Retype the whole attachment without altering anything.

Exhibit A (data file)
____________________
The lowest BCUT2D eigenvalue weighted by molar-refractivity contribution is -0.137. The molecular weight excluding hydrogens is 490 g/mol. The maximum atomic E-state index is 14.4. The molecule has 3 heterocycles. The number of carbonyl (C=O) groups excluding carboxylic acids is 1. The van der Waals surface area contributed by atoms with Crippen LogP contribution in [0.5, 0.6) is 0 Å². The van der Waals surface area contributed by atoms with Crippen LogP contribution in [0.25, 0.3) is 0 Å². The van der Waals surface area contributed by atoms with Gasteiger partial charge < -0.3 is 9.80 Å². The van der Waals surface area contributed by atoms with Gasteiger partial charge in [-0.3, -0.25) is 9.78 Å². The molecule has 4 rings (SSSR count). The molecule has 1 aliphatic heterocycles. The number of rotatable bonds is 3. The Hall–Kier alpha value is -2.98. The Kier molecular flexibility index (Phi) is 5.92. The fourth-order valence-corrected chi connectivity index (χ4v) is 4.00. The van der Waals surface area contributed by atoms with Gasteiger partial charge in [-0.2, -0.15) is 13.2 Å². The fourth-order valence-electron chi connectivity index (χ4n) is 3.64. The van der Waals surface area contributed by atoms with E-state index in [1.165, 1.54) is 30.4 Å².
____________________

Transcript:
The lowest BCUT2D eigenvalue weighted by molar-refractivity contribution is -0.137. The molecular weight excluding hydrogens is 490 g/mol. The maximum atomic E-state index is 14.4. The molecule has 3 heterocycles. The number of carbonyl (C=O) groups excluding carboxylic acids is 1. The van der Waals surface area contributed by atoms with Crippen LogP contribution in [0.5, 0.6) is 0 Å². The van der Waals surface area contributed by atoms with Crippen LogP contribution in [0.25, 0.3) is 0 Å². The van der Waals surface area contributed by atoms with Gasteiger partial charge < -0.3 is 9.80 Å². The van der Waals surface area contributed by atoms with Gasteiger partial charge in [-0.3, -0.25) is 9.78 Å². The molecule has 4 rings (SSSR count). The molecule has 1 aliphatic heterocycles. The number of rotatable bonds is 3. The Hall–Kier alpha value is -2.98. The Kier molecular flexibility index (Phi) is 5.92. The fourth-order valence-corrected chi connectivity index (χ4v) is 4.00. The van der Waals surface area contributed by atoms with Gasteiger partial charge in [-0.2, -0.15) is 13.2 Å². The fourth-order valence-electron chi connectivity index (χ4n) is 3.64. The van der Waals surface area contributed by atoms with E-state index in [1.165, 1.54) is 30.4 Å².